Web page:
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Clinical Investigations: SLEEP AND BREATHING |

The Effects of Nasal Continuous Positive Airway Pressure on Platelet Activation in Obstructive Sleep Apnea Syndrome*

David S. Hui, MD, FCCP; Fanny W. Ko, MBChB; Joan P. Fok, MBChB; Michael C. Chan, MBChB; Thomas S. Li, MBChB; Brian Tomlinson, MD; Gregory Cheng, MD
Author and Funding Information

*From the Department of Medicine & Therapeutics, Chinese University of Hong Kong, Prince of Wales Hospital, Shatin, New Territories, Hong Kong.

Correspondence to: David S. Hui, MD, FCCP, Department of Medicine & Therapeutics, Chinese University of Hong Kong, Prince of Wales Hospital, Shatin, New Territories, Hong Kong; e-mail: dschui@cuhk.edu.hk



Chest. 2004;125(5):1768-1775. doi:10.1378/chest.125.5.1768
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Objective: A case-controlled study to assess the effects of nasal continuous positive airway pressure (CPAP) on platelet activation in patients with obstructive sleep apnea (OSAS) syndrome.

Methods: We recruited 65 patients with suspected OSAS for this study. Blood samples were taken with the patient in the supine position in the morning immediately after polysomnography, and 1 night and 3 months after the start of nasal CPAP therapy to measure an index of platelet activation (IPA+), which reflected both the quantity and quality of platelet activation. Significant OSAS was defined as an apnea-hypopnea index (AHI) of ≥ 10 events per hour.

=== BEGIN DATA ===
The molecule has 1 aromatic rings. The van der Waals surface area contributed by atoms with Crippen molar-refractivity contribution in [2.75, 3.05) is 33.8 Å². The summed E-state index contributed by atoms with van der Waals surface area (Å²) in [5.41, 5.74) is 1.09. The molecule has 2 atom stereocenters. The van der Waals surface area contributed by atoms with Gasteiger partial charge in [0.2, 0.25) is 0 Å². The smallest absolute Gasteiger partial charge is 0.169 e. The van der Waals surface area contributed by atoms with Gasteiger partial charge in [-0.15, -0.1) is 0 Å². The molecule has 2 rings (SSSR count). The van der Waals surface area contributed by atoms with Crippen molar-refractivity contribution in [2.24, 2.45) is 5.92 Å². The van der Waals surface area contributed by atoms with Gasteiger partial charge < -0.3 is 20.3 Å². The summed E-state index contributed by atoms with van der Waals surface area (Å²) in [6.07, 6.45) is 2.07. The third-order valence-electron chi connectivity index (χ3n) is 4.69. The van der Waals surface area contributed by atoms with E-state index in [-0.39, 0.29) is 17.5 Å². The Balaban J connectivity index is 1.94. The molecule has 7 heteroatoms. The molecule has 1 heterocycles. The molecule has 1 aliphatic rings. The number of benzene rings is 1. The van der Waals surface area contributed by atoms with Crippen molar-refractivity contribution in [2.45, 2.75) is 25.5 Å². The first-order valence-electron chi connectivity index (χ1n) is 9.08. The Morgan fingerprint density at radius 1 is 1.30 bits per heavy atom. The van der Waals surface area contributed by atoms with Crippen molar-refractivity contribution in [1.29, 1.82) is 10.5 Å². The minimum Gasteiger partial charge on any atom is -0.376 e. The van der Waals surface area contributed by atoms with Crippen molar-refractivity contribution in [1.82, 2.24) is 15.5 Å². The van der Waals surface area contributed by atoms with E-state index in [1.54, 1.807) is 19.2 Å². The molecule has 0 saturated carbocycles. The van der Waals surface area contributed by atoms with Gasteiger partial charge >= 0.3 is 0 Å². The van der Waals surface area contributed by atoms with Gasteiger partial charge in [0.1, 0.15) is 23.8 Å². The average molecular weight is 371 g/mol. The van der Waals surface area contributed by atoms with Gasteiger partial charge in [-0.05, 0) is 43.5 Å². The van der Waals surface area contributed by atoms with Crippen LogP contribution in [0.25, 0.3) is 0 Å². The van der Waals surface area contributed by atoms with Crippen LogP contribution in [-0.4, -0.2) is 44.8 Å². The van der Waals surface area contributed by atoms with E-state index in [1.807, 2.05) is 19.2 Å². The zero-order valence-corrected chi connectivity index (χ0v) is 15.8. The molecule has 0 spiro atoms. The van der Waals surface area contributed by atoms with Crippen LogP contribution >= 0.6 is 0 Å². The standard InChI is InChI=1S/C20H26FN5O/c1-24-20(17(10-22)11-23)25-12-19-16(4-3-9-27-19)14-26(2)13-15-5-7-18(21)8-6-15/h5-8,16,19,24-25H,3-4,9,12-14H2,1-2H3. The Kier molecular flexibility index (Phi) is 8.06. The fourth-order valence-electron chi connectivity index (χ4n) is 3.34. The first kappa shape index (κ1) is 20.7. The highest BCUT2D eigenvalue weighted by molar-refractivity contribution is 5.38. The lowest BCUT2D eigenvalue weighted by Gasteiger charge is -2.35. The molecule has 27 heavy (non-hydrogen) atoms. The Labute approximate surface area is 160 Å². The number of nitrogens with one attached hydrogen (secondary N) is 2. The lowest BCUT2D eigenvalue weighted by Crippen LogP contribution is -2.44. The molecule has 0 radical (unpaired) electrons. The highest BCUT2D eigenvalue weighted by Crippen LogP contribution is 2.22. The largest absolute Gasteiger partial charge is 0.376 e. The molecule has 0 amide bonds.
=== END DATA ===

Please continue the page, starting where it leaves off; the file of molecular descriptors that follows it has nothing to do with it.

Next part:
Results: There were 42 patients with significant OSAS and 23 control subjects with AHI < 10 events per hour. The mean (± SD) age for the OSAS patients was 48 ± 9 years, the mean body mass index was 30.7 ± 4.8, the mean AHI was 47 ± 25 events per hour, the mean arousal index (AI) was 37 ± 23 events per hour, and the mean minimum arterial oxygen saturation was 74 ± 11%. Following multiple linear regression analyses of the clinical and polysomnography parameters, AI was the independent factor that correlated best with the baseline IPA+ (β-coefficient, 0.386; p = 0.006). Following nasal CPAP treatment with a mean objective CPAP compliance of 3.9 ± 1.9 h per night, there was a significant decrease in IPA+ from 15.1 ± 12.2 U (at baseline) to 12.2 ± 5.2 U (p < 0.001) and 9.8 ± 4.3 U (p = 0.005), respectively, after 1 night and 3 months, whereas no significant change was noted among the control subjects. Using univariate analysis of variance to compare the changes in IPA+ between the two groups at 3 months with adjustment for the baseline value, nasal CPAP reduced IPA+ by 5.63 (SE, 1.85), whereas IPA+ increased in control subjects by 1.33 (SE, 1.27) [least-squared mean difference between groups, 3.34; 95% confidence interval, 0.42 to 6.26; p = 0.026].

Conclusions: OSAS, through repeated episodes of arousals, may lead to platelet activation, which can be reduced by nasal CPAP therapy.

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